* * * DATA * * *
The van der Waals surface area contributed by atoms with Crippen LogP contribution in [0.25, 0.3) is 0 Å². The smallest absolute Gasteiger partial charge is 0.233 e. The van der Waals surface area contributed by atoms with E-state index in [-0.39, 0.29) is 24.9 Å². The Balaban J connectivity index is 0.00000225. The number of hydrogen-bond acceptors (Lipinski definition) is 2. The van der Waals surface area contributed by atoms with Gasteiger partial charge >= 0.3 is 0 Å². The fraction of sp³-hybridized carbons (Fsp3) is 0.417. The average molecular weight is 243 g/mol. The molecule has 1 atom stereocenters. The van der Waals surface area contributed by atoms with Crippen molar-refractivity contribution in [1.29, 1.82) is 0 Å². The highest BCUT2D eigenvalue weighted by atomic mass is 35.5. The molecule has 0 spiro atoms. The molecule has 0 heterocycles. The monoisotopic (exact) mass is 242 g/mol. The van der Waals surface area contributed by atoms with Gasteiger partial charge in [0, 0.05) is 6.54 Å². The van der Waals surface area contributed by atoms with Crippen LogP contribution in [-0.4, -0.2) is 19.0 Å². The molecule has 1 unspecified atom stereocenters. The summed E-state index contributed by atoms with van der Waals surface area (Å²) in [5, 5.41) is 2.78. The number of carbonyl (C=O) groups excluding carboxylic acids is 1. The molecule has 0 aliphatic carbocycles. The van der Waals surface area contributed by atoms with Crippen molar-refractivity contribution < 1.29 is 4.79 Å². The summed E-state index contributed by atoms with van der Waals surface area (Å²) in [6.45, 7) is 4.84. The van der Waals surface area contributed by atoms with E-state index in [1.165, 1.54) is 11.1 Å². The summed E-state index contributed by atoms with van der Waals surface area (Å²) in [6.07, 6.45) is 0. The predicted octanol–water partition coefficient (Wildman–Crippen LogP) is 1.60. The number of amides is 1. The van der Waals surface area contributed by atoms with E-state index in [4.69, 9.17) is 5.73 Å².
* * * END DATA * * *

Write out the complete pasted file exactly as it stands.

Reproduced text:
The van der Waals surface area contributed by atoms with Crippen LogP contribution in [0.25, 0.3) is 0 Å². The smallest absolute Gasteiger partial charge is 0.233 e. The van der Waals surface area contributed by atoms with E-state index in [-0.39, 0.29) is 24.9 Å². The Balaban J connectivity index is 0.00000225. The number of hydrogen-bond acceptors (Lipinski definition) is 2. The van der Waals surface area contributed by atoms with Gasteiger partial charge >= 0.3 is 0 Å². The fraction of sp³-hybridized carbons (Fsp3) is 0.417. The average molecular weight is 243 g/mol. The molecule has 1 atom stereocenters. The van der Waals surface area contributed by atoms with Crippen molar-refractivity contribution in [1.29, 1.82) is 0 Å². The highest BCUT2D eigenvalue weighted by atomic mass is 35.5. The molecule has 0 spiro atoms. The molecule has 0 heterocycles. The monoisotopic (exact) mass is 242 g/mol. The van der Waals surface area contributed by atoms with Gasteiger partial charge in [0, 0.05) is 6.54 Å². The van der Waals surface area contributed by atoms with Crippen LogP contribution in [-0.4, -0.2) is 19.0 Å². The molecule has 1 unspecified atom stereocenters. The summed E-state index contributed by atoms with van der Waals surface area (Å²) in [5, 5.41) is 2.78. The number of carbonyl (C=O) groups excluding carboxylic acids is 1. The molecule has 0 aliphatic carbocycles. The van der Waals surface area contributed by atoms with Crippen molar-refractivity contribution < 1.29 is 4.79 Å². The summed E-state index contributed by atoms with van der Waals surface area (Å²) in [6.45, 7) is 4.84. The van der Waals surface area contributed by atoms with E-state index in [1.165, 1.54) is 11.1 Å². The summed E-state index contributed by atoms with van der Waals surface area (Å²) in [6.07, 6.45) is 0. The predicted octanol–water partition coefficient (Wildman–Crippen LogP) is 1.60. The number of amides is 1. The van der Waals surface area contributed by atoms with E-state index in [4.69, 9.17) is 5.73 Å².